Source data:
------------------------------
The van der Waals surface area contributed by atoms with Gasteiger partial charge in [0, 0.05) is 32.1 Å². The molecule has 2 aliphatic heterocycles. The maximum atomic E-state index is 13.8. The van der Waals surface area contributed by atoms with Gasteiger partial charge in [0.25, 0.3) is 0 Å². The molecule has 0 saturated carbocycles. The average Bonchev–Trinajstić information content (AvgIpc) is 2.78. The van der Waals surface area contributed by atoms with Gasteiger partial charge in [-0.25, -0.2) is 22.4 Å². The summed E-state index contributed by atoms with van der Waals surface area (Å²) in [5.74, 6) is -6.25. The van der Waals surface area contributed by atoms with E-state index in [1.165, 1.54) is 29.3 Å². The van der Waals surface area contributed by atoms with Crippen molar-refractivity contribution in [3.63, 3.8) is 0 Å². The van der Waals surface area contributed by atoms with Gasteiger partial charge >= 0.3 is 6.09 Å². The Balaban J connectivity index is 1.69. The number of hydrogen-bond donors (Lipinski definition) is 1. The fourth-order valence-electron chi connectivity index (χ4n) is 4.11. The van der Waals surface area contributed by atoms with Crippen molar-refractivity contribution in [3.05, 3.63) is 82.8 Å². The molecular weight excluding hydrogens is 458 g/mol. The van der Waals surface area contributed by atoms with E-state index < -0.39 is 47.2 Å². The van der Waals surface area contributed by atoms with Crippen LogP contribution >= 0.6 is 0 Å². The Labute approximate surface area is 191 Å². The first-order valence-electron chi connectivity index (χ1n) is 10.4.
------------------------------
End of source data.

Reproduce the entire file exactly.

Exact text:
The van der Waals surface area contributed by atoms with Gasteiger partial charge in [0, 0.05) is 32.1 Å². The molecule has 2 aliphatic heterocycles. The maximum atomic E-state index is 13.8. The van der Waals surface area contributed by atoms with Gasteiger partial charge in [0.25, 0.3) is 0 Å². The molecule has 0 saturated carbocycles. The average Bonchev–Trinajstić information content (AvgIpc) is 2.78. The van der Waals surface area contributed by atoms with Gasteiger partial charge in [-0.25, -0.2) is 22.4 Å². The summed E-state index contributed by atoms with van der Waals surface area (Å²) in [5.74, 6) is -6.25. The van der Waals surface area contributed by atoms with E-state index in [1.165, 1.54) is 29.3 Å². The van der Waals surface area contributed by atoms with Crippen molar-refractivity contribution in [3.63, 3.8) is 0 Å². The van der Waals surface area contributed by atoms with Gasteiger partial charge >= 0.3 is 6.09 Å². The Balaban J connectivity index is 1.69. The number of hydrogen-bond donors (Lipinski definition) is 1. The fourth-order valence-electron chi connectivity index (χ4n) is 4.11. The van der Waals surface area contributed by atoms with Crippen molar-refractivity contribution in [3.05, 3.63) is 82.8 Å². The molecular weight excluding hydrogens is 458 g/mol. The van der Waals surface area contributed by atoms with E-state index < -0.39 is 47.2 Å². The van der Waals surface area contributed by atoms with Crippen LogP contribution >= 0.6 is 0 Å². The Labute approximate surface area is 191 Å². The first-order valence-electron chi connectivity index (χ1n) is 10.4.